China is Saudi Arabia’s biggest trading partner and a source of growing investment. It is also the world’s biggest buyer of oil. Saudi Arabia on the other hand is China’s largest trading partner in the Middle East and the top global supplier of crude oil. Much of the trade is focused on oil. China’s crude imports from Saudi Arabia stood at $43.9 billion in 2021, accounting for 77% of its total goods imports from the Kingdom. That amount also made up more than a quarter of Saudi Arabia’s total crude exports. Between May and July, Russia was China’s No. 1 oil supplier, until Saudi Arabia regained the top spot in August. China, the world’s second largest economy, relies heavily on foreign oil and gas. In this context 72% of its oil consumption was imported last year and 44% of natural gas demand is also met from overseas. It may be recalled that at the 20th Party Congress in October, Xi stressed that ensuring energy security was a key priority.
Professor Eswar Prasad, of Cornell University in this regard has commented that “stability of energy supplies, in terms of both prices and quantities, was as such a key priority for Xi Jinping as the Chinese economy remains heavily reliant on oil and natural gas imports.”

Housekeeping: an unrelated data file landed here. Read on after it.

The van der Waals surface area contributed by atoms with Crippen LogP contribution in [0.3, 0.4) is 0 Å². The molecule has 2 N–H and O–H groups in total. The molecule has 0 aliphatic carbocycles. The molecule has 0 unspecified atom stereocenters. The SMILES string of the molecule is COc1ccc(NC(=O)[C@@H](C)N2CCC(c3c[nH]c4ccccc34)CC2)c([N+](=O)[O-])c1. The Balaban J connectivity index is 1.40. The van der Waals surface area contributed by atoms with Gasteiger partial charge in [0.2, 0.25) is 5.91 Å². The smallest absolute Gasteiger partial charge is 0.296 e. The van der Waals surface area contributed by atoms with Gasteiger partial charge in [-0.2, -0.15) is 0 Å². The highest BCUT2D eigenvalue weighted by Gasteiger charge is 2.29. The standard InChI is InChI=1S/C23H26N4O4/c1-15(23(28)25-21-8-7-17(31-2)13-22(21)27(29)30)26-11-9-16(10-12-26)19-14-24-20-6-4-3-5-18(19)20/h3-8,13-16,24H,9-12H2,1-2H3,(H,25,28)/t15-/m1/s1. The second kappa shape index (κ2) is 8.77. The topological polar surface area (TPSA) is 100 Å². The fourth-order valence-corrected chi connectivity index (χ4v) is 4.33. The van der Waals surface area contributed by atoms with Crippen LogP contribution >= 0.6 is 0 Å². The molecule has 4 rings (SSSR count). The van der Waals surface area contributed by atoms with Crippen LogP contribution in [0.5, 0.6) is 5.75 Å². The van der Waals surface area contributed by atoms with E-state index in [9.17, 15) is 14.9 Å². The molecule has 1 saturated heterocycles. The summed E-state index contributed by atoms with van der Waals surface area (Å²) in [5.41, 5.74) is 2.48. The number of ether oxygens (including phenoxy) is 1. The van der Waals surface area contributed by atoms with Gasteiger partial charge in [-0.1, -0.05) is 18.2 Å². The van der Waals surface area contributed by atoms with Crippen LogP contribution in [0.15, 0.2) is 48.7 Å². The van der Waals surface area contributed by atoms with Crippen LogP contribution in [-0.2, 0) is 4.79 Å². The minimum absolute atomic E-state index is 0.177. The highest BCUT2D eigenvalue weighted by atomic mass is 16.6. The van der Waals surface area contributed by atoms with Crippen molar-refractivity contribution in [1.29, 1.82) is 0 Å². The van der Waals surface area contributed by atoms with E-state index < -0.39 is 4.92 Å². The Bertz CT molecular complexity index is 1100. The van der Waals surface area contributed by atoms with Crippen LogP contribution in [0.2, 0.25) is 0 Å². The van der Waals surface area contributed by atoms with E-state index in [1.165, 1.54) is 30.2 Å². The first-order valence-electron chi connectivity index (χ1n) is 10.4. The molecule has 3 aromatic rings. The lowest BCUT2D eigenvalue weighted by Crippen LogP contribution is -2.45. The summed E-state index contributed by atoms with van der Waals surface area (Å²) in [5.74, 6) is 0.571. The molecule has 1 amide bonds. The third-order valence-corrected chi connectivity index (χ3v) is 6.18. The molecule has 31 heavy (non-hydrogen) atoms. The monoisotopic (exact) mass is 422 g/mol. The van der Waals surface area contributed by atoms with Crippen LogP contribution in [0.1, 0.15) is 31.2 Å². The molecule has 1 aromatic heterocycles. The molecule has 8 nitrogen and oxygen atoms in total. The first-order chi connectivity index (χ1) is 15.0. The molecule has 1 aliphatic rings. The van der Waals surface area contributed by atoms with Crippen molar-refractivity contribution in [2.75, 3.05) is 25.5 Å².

Analyst Shihabi has remarked that Saudi Arabia “is pursuing a multipolar strategy of strong strategic ties.” In this context he has observed that Saudi Arabia is coordinating with China, India and Russia on oil and with the United Kingdom and France as alternatives to the US on arms sales. All of this is apparently taking place against the background of their “bumpy relationship with the old friend the US.”
During the third and final day of his visit Chinese President Xi Jinping attended summits of the six-member Gulf Cooperation Council and a broader China-Arab leaders’ meeting. The discussions came one day after bilateral sit-downs with Saudi royals yielded a joint statement stressing “the importance of stability” in oil markets — a point of continuing friction with the United States. Washington, it may be recalled, has already urged the Saudis to raise production to keep prices under control due to the instability evolving from the Ukraine situation.